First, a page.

- LNG is also measured in gallons, much like gasoline or diesel.
- Pounds per Square Inch (psi): Psi is a measurement of the CNG pressure when it is stored in a dispenser or vehicle cylinder. CNG is typically stored onboard a vehicle at a pressure of 3,000 to 3,600 psi. The vehicle psi rating is important because it indicates the psi that the fuel system, vehicle cylinder, and the safety hardware are capable of handling safely.
- CNG stations have the following components:
- Compressor: The device used to compress CNG to a high pressure.
- Storage Tank: Once the gas is compressed, the CNG is moved to storage vessel(s) or tank(s) specially designed for the fuel.
- Temperature Compensation: The temperature of CNG is important because it affects the density and energy per unit volume of the fuel. At higher temperatures, CNG expands and becomes less dense, causing it to contain less energy per unit volume as it would at a lower temperature. The temperature compensation devices ensure that the CNG is delivered to the vehicle at the appropriate temperature.
- Dispenser: The device used to transfer CNG into a vehicle’s tank. A typical CNG dispenser displays the pressure and temperature at which the tank is being filled and then calculates the amount of fuel being delivered.
- LNG stations also have storage tanks and dispensers, but do not require a compressor or temperature compensation devices.
CNG Infrastructure Types
- The following are two different types of CNG infrastructure:
- Fast-Fill: Drivers fueling their vehicles at a fast-fill station can fill up in approximately the same amount of time as a conventional vehicle at a gasoline or diesel station. This set-up is best suited for retail stations, where vehicles arrive in need of a quick fill, and CNG can be dispensed alongside gasoline or other fuel dispensers. Fast-fill stations receive low-pressure fuel from the local utility line and employ a compressor on site. Once compressed, the CNG is stored at high pressures so it can be delivered quickly to a vehicle. As such, fast-fill stations may have smaller compressors but a larger storage capacity than time-fill stations.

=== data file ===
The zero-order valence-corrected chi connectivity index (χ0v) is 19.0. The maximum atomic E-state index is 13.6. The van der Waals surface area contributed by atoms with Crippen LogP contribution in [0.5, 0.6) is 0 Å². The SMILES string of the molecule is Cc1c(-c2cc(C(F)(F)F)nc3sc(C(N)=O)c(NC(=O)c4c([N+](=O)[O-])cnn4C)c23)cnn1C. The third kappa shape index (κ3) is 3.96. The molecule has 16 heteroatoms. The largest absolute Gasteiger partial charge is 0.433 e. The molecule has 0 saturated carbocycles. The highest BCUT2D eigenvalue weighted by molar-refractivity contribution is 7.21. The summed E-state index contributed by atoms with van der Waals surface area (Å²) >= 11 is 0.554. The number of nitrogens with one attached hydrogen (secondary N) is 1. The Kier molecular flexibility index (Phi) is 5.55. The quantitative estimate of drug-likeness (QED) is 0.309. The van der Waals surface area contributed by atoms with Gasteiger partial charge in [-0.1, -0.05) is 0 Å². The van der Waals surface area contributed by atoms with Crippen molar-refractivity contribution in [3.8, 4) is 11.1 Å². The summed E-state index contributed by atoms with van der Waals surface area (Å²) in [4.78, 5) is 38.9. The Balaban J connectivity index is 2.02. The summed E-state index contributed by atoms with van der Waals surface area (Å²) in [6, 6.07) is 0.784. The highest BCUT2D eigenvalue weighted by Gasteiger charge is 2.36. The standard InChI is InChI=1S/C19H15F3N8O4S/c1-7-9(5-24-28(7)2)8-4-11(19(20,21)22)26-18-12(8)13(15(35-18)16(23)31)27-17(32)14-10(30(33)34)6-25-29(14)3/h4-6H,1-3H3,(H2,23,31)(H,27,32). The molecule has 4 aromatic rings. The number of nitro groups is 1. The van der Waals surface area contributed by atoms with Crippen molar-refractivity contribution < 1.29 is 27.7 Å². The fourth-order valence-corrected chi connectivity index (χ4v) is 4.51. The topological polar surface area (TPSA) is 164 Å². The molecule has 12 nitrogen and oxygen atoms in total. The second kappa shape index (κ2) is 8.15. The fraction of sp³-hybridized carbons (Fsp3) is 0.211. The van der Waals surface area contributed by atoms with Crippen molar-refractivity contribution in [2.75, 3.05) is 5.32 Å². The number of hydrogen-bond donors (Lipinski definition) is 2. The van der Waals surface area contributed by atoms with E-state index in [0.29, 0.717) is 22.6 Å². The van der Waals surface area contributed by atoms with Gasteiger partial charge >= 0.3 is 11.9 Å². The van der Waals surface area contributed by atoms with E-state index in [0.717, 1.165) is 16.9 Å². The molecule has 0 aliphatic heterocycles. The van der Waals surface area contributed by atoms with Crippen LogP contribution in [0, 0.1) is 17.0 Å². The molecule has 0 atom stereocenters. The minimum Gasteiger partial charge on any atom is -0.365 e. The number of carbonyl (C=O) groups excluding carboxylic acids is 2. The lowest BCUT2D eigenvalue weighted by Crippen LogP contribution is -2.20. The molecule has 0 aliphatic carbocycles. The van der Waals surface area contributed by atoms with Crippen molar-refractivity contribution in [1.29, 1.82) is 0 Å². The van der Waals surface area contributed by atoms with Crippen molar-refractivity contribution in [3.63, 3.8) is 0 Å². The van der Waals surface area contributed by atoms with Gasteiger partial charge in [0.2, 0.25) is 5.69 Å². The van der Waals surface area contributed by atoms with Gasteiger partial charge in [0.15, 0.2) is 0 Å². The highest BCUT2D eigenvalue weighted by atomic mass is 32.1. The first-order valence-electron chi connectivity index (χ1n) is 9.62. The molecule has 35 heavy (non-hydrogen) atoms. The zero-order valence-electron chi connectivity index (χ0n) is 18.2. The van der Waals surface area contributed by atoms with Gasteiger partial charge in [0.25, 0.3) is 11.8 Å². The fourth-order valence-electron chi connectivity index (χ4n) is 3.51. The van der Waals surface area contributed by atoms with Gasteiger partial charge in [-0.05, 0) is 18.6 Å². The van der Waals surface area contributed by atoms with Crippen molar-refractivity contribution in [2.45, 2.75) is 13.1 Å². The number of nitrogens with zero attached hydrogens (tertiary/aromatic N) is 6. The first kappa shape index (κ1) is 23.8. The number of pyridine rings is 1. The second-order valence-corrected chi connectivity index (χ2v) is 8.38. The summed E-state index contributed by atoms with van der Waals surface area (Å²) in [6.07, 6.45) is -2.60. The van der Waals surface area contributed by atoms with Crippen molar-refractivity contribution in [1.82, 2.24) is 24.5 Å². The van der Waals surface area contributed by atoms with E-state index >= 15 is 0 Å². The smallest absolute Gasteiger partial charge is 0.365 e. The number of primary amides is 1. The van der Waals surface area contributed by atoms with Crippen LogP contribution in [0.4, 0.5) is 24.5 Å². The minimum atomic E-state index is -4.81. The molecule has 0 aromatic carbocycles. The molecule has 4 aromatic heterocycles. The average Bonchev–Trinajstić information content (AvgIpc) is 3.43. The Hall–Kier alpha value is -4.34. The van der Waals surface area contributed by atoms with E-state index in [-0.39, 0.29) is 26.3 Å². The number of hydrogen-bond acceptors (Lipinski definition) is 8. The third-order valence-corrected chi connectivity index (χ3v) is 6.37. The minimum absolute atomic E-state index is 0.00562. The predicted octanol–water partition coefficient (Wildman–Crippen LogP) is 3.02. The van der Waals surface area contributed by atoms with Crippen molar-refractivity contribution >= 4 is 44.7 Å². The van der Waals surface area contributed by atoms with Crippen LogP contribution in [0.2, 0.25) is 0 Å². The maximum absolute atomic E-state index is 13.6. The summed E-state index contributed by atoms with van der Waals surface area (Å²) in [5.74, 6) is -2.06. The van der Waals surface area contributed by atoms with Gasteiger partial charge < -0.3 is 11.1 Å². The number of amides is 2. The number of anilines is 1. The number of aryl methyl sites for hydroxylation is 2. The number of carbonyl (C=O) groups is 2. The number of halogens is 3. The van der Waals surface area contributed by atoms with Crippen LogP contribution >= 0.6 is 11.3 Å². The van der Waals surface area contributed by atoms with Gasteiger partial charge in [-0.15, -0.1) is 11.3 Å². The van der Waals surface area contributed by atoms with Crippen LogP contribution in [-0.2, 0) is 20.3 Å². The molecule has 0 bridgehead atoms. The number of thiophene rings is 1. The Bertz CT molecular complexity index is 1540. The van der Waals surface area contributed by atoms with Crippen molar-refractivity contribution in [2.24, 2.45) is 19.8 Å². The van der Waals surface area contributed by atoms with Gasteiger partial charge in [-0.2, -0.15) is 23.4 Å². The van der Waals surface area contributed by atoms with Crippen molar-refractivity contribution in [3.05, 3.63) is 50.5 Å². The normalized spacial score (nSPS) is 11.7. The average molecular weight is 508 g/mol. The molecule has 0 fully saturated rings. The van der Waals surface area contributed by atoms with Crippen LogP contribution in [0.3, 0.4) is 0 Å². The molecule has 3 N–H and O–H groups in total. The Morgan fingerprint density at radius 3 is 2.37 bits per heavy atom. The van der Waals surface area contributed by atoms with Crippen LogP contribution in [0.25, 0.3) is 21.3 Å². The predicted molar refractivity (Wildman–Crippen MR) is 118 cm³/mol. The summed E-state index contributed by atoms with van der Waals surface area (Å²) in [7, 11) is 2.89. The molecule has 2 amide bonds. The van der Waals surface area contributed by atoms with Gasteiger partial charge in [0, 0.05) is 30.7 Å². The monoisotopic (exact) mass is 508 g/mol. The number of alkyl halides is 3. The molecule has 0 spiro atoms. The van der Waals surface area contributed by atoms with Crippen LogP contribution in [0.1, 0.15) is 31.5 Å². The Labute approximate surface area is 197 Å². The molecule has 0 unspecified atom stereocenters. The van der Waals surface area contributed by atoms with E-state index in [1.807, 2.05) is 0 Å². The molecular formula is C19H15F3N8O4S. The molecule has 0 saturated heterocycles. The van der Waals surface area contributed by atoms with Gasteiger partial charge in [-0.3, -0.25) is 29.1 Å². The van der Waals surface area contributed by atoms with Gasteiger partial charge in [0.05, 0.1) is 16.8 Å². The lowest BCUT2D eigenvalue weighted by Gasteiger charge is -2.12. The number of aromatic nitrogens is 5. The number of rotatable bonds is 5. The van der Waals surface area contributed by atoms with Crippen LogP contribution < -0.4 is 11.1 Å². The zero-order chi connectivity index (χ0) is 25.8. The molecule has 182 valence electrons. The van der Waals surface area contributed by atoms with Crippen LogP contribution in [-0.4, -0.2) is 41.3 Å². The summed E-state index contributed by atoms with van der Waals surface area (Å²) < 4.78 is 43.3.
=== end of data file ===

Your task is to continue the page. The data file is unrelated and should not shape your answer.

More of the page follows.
- Time-Fill: At a time-fill station, a vehicle may take several minutes to many hours to fill up; the time depends on the number of vehicles fueling, compressor size, and storage. Time-fill stations are typically used for fleets with central refueling locations or private stations that allow vehicles to fill up overnight. Time-fill stations can also work for smaller applications, such as residential fueling infrastructure. The fuel is also drawn from a local utility line into a compressor on site. Time-fill stations may have larger compressors, and the vehicles are generally filled directly from the compressor, not from fuel stored in tanks. Time-fill stations have an advantage over fast-fill stations in that their heat of recompression is less so that vehicles at these stations usually get a fuller tank of fuel than with fast-fill.
Additional information on natural gas production and distribution, NGVs, and natural gas infrastructure can be found on the Alternative Fuels Data Center. The NGVAmerica website also provides a wealth of information on natural gas and NGVs.
- Clean Cities Technical Response Service Team